Girl Genius, Volume 8: Agatha Heterodyne and the Chapel of Bones Written by Kaja & Phil Foglio, art by Phil Foglio, colors by Cheyenne Wright (Airship Entertainment)
Fables: War and Pieces Written by Bill Willingham, pencilled by Mark Buckingham, art by Steve Leialoha and Andrew Pepoy, color by Lee Loughridge, letters by Todd Klein (DC/Vertigo Comics)
Schlock Mercenary: The Body Politic Story and art by Howard Tayler (The Tayler Corporation)
Serenity: Better Days Written by Joss Whedon & Brett Matthews, art by Will Conrad, color by Michelle Madsen, cover by Jo Chen (Dark Horse Comics)
Y: The Last Man, Volume 10: Whys and Wherefores Written/created by Brian K. Vaughan, penciled/created by Pia Guerra, inked by Jose Marzan, Jr. (DC/Vertigo Comics)

Rob's Choice: Y: The Last Man, Volume 10: Whys and Wherefores - The ending was terrific to one of the landmark pieces of comic book/graphic novel fiction of the decade. This series was consistent, smart, entertaining and really cemented Vaughan as a premier writer of comics. I'm sure it also helped him get the Lost gig, which in turn, has helped to make the show as terrific as has been over the past season or two.

Best Dramatic Presentation, Long Form
(436 Ballots)

The Dark Knight Christopher Nolan & David S. Goyer, story; Jonathan Nolan and Christopher Nolan, screenplay; based on characters created by Bob Kane; Christopher Nolan, director (Warner Brothers)
Hellboy II: The Golden Army Guillermo del Toro & Mike Mignola, story; Guillermo del Toro, screenplay; based on the comic by Mike Mignola; Guillermo del Toro, director (Dark Horse, Universal)
Iron Man Mark Fergus & Hawk Ostby and Art Marcum & Matt Holloway, screenplay; based on characters created by Stan Lee & Don Heck & Larry Lieber & Jack Kirby; Jon Favreau, director (Paramount, Marvel Studios)
METAtropolis by John Scalzi, ed. Written by: Elizabeth Bear, Jay Lake, Tobias Buckell and Karl Schroeder (Audible Inc)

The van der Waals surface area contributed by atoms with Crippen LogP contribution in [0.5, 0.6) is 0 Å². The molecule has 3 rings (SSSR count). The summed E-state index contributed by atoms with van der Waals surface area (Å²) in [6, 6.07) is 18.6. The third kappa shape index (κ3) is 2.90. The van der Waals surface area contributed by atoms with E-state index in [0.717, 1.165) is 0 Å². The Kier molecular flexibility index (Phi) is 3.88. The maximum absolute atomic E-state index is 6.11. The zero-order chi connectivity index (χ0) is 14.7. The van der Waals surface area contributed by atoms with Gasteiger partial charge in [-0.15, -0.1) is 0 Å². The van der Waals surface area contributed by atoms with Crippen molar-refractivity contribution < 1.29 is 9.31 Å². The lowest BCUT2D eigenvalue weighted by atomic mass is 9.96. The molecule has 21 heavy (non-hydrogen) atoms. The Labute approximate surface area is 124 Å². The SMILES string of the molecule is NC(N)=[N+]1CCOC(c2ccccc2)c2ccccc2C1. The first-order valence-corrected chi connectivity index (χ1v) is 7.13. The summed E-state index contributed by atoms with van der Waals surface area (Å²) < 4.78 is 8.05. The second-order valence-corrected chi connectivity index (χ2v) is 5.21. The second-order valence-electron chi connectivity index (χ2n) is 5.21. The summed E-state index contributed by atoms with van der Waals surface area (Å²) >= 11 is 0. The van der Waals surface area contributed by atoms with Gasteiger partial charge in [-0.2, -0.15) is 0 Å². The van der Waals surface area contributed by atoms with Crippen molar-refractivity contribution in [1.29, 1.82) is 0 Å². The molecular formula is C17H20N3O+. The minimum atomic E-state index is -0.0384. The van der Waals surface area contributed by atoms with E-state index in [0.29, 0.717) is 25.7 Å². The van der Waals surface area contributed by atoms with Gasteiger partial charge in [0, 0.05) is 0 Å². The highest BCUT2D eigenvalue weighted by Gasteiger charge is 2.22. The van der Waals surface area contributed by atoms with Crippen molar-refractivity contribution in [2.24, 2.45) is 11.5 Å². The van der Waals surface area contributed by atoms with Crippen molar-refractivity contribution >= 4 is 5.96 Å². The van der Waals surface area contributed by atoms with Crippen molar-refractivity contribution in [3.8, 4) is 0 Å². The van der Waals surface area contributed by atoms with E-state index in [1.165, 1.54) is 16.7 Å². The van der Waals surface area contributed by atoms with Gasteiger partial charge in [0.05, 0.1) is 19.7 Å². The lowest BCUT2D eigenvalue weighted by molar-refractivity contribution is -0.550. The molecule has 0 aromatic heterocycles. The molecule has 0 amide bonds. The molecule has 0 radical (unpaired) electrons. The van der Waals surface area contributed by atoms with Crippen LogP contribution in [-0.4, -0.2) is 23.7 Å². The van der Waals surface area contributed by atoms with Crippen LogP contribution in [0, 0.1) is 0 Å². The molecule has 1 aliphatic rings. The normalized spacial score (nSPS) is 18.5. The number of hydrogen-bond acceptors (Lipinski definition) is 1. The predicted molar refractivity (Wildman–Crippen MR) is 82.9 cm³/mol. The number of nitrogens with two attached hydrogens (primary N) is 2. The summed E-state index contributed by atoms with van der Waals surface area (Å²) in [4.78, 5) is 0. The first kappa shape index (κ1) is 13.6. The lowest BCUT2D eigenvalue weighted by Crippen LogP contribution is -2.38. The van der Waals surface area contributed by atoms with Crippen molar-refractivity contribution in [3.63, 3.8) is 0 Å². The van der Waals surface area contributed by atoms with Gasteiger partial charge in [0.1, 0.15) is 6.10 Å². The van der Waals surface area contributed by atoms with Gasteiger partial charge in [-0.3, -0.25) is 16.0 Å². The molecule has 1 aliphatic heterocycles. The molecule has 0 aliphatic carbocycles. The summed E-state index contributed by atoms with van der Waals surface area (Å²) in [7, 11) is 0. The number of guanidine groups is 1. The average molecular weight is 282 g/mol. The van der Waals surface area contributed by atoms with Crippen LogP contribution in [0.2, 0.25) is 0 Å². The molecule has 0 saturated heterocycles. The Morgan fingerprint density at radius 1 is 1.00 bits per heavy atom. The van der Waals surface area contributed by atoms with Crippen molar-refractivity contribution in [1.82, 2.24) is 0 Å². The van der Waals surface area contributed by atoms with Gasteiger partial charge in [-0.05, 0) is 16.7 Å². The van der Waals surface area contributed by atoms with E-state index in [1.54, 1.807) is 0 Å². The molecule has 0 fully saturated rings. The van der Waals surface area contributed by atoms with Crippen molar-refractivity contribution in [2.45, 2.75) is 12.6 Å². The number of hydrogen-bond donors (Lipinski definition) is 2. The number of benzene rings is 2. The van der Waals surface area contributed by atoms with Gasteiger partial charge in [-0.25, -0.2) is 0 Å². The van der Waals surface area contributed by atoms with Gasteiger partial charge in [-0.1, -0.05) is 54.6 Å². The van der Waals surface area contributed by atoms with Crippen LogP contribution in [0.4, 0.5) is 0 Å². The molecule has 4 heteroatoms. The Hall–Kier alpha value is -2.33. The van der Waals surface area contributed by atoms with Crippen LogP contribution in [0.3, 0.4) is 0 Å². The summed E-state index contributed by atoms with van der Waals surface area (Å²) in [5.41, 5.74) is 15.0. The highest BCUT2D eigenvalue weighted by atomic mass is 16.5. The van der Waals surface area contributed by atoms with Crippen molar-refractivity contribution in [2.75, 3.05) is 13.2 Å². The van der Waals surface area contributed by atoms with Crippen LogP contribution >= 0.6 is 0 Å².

WALL-E Andrew Stanton & Pete Docter, story; Andrew Stanton & Jim Reardon, screenplay; Andrew Stanton, director (Pixar/Walt Disney)

Rob's Choice: It'll go to either WALL-E or The Dark Knight, but my choice is with the Bat. I thought WALL-E was good, but nothing compares to The Dark Knight.

Best Dramatic Presentation, Short Form
(336 Ballots)

“The Constant” (Lost) Carlton Cuse & Damon Lindelof, writers; Jack Bender, director (Bad Robot, ABC studios)
Doctor Horrible’s Sing-Along Blog Joss Whedon, & Zack Whedon, & Jed Whedon & Maurissa Tancharoen , writers; Joss Whedon, director (Mutant Enemy)
“Revelations” (Battlestar Galactica) Bradley Thompson & David Weddle, writers; Michael Rymer, director (NBC Universal)
“Silence in the Library/Forest of the Dead” (Doctor Who) Steven Moffat, writer; Euros Lyn, director (BBC Wales)
“Turn Left” (Doctor Who) Russell T. Davies, writer; Graeme Harper, director (BBC Wales)

Rob's Choice: This might be toughest of all, but I'm going with "The Constant." Each episode/Webisode was good on the list was very good, but "The Constant" might have been the strongest episode of Lost on the season that really put the show back on track.

Best Editor, Short Form
(377 Ballots)

Ellen Datlow
Stanley Schmidt
Jonathan Strahan
Gordon Van Gelder
Sheila Williams

Rob's Choice: I've read more Strahan-edited fiction last year than the others, so he's my choice.

Best Editor, Long Form
(273 Ballots)

Lou Anders
Ginjer Buchanan
David G. Hartwell
Beth Meacham
Patrick Nielsen Hayden

Rob's Choice: Without any other easy way to find out what books these fine folks edited/commissioned in the nomination year, this is a tough one, too. Patrick Nielsen Hayden edited two of the books on the novel short list and Pyr/Lou Anders published 4 of my favorite books of 2008. Ginjer Buchana, I think, was responsible for one of the better debut authors I read last year, Taylor Anderson, as well as Saturn’s Children on the short list. I think I’d lean towards Lou Anders, on this one but reserve the right to modify my choice in the future.

Best Professional Artist
(334 Ballots)

Daniel Dos Santos
Bob Eggleton
Donato Giancola
John Picacio
Shaun Tan

I'll go with Picacio, followed closely by Dos Santos.

Best Semiprozine
(283 Ballots)

Clarkesworld Magazine edited by Neil Clarke, Nick Mamatas & Sean Wallace
Interzone edited by Andy Cox
Locus edited by Charles N. Brown, Kirsten Gong-Wong, &; Liza Groen Trombi
The New York Review of Science Fiction edited by Kathryn Cramer, Kris Dikeman, David G. Hartwell, & Kevin J. Maroney
Weird Tales edited by Ann VanderMeer &; Stephen H. Segal

Rob's Choice: Clarkesworld gets my nod here.

Best Fanzine
(257 Ballots)

Argentus edited by Steven H Silver